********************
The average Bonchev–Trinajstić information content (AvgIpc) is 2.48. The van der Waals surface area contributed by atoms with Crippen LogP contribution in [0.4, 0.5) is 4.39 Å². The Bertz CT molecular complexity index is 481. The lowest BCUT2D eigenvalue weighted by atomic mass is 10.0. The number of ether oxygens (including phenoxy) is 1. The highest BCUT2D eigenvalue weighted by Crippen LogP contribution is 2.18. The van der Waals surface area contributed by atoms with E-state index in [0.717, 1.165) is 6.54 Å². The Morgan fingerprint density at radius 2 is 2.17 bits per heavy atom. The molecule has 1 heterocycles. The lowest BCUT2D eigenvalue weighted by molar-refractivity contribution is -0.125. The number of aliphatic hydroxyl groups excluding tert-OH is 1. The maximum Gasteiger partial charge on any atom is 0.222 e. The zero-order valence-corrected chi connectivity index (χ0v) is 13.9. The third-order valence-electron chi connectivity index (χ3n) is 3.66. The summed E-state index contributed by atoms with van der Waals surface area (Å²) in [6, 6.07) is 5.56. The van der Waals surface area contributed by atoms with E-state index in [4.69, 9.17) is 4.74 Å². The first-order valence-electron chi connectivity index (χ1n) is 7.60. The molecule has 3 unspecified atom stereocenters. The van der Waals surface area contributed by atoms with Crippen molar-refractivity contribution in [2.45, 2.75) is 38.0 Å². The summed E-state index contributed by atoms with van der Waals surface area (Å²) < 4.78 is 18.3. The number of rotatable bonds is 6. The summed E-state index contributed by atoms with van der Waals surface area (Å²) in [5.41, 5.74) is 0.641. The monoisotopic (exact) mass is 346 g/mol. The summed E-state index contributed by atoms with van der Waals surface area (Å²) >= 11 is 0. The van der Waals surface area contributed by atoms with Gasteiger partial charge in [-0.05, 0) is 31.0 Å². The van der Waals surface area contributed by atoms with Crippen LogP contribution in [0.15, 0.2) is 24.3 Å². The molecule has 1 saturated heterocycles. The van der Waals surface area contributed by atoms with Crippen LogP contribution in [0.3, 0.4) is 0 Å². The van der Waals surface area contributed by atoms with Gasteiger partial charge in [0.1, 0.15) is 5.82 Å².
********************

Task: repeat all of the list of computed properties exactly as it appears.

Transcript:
The average Bonchev–Trinajstić information content (AvgIpc) is 2.48. The van der Waals surface area contributed by atoms with Crippen LogP contribution in [0.4, 0.5) is 4.39 Å². The Bertz CT molecular complexity index is 481. The lowest BCUT2D eigenvalue weighted by atomic mass is 10.0. The number of ether oxygens (including phenoxy) is 1. The highest BCUT2D eigenvalue weighted by Crippen LogP contribution is 2.18. The van der Waals surface area contributed by atoms with E-state index in [0.717, 1.165) is 6.54 Å². The Morgan fingerprint density at radius 2 is 2.17 bits per heavy atom. The molecule has 1 heterocycles. The lowest BCUT2D eigenvalue weighted by molar-refractivity contribution is -0.125. The number of aliphatic hydroxyl groups excluding tert-OH is 1. The maximum Gasteiger partial charge on any atom is 0.222 e. The zero-order valence-corrected chi connectivity index (χ0v) is 13.9. The third-order valence-electron chi connectivity index (χ3n) is 3.66. The summed E-state index contributed by atoms with van der Waals surface area (Å²) in [6, 6.07) is 5.56. The van der Waals surface area contributed by atoms with E-state index in [4.69, 9.17) is 4.74 Å². The first-order valence-electron chi connectivity index (χ1n) is 7.60. The molecule has 3 unspecified atom stereocenters. The van der Waals surface area contributed by atoms with Crippen molar-refractivity contribution in [2.45, 2.75) is 38.0 Å². The summed E-state index contributed by atoms with van der Waals surface area (Å²) < 4.78 is 18.3. The number of rotatable bonds is 6. The summed E-state index contributed by atoms with van der Waals surface area (Å²) in [5.41, 5.74) is 0.641. The monoisotopic (exact) mass is 346 g/mol. The summed E-state index contributed by atoms with van der Waals surface area (Å²) >= 11 is 0. The van der Waals surface area contributed by atoms with Gasteiger partial charge in [-0.05, 0) is 31.0 Å². The van der Waals surface area contributed by atoms with Crippen LogP contribution in [0.15, 0.2) is 24.3 Å². The molecule has 1 saturated heterocycles. The van der Waals surface area contributed by atoms with Crippen LogP contribution in [0.3, 0.4) is 0 Å². The van der Waals surface area contributed by atoms with Gasteiger partial charge in [0.1, 0.15) is 5.82 Å².